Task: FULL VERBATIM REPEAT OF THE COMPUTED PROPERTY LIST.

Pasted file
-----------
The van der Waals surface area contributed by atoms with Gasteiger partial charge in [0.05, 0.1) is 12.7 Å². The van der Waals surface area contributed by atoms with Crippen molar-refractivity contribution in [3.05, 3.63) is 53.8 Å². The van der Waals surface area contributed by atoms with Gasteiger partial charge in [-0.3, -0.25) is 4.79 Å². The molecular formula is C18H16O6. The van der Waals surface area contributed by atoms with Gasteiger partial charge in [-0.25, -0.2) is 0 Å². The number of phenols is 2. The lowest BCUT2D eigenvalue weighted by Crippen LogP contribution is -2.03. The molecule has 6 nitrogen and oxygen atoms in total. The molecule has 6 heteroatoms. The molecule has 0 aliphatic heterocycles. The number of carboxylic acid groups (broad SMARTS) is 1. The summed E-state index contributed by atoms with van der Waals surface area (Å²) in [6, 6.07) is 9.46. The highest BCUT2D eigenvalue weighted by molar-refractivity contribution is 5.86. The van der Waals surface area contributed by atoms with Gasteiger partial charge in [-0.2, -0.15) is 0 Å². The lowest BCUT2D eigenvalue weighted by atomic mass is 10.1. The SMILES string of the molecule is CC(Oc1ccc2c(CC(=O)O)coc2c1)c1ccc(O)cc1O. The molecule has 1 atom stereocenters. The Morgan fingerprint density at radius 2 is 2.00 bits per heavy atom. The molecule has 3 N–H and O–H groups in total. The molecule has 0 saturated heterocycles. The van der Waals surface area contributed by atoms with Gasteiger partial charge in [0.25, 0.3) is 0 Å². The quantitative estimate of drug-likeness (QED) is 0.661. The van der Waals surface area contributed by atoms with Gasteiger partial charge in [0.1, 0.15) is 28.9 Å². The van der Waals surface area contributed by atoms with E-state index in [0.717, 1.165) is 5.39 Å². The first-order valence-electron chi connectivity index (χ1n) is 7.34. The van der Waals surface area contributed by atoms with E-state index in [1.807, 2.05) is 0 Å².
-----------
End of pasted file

The van der Waals surface area contributed by atoms with Gasteiger partial charge in [0.05, 0.1) is 12.7 Å². The van der Waals surface area contributed by atoms with Crippen molar-refractivity contribution in [3.05, 3.63) is 53.8 Å². The van der Waals surface area contributed by atoms with Gasteiger partial charge in [-0.3, -0.25) is 4.79 Å². The molecular formula is C18H16O6. The van der Waals surface area contributed by atoms with Gasteiger partial charge in [-0.25, -0.2) is 0 Å². The number of phenols is 2. The lowest BCUT2D eigenvalue weighted by Crippen LogP contribution is -2.03. The molecule has 6 nitrogen and oxygen atoms in total. The molecule has 6 heteroatoms. The molecule has 0 aliphatic heterocycles. The number of carboxylic acid groups (broad SMARTS) is 1. The summed E-state index contributed by atoms with van der Waals surface area (Å²) in [6, 6.07) is 9.46. The highest BCUT2D eigenvalue weighted by molar-refractivity contribution is 5.86. The van der Waals surface area contributed by atoms with Gasteiger partial charge in [-0.2, -0.15) is 0 Å². The lowest BCUT2D eigenvalue weighted by atomic mass is 10.1. The SMILES string of the molecule is CC(Oc1ccc2c(CC(=O)O)coc2c1)c1ccc(O)cc1O. The molecule has 1 atom stereocenters. The Morgan fingerprint density at radius 2 is 2.00 bits per heavy atom. The molecule has 3 N–H and O–H groups in total. The molecule has 0 saturated heterocycles. The van der Waals surface area contributed by atoms with Gasteiger partial charge in [0.25, 0.3) is 0 Å². The quantitative estimate of drug-likeness (QED) is 0.661. The van der Waals surface area contributed by atoms with Gasteiger partial charge in [0.1, 0.15) is 28.9 Å². The van der Waals surface area contributed by atoms with E-state index in [0.717, 1.165) is 5.39 Å². The first-order valence-electron chi connectivity index (χ1n) is 7.34. The van der Waals surface area contributed by atoms with E-state index in [1.807, 2.05) is 0 Å².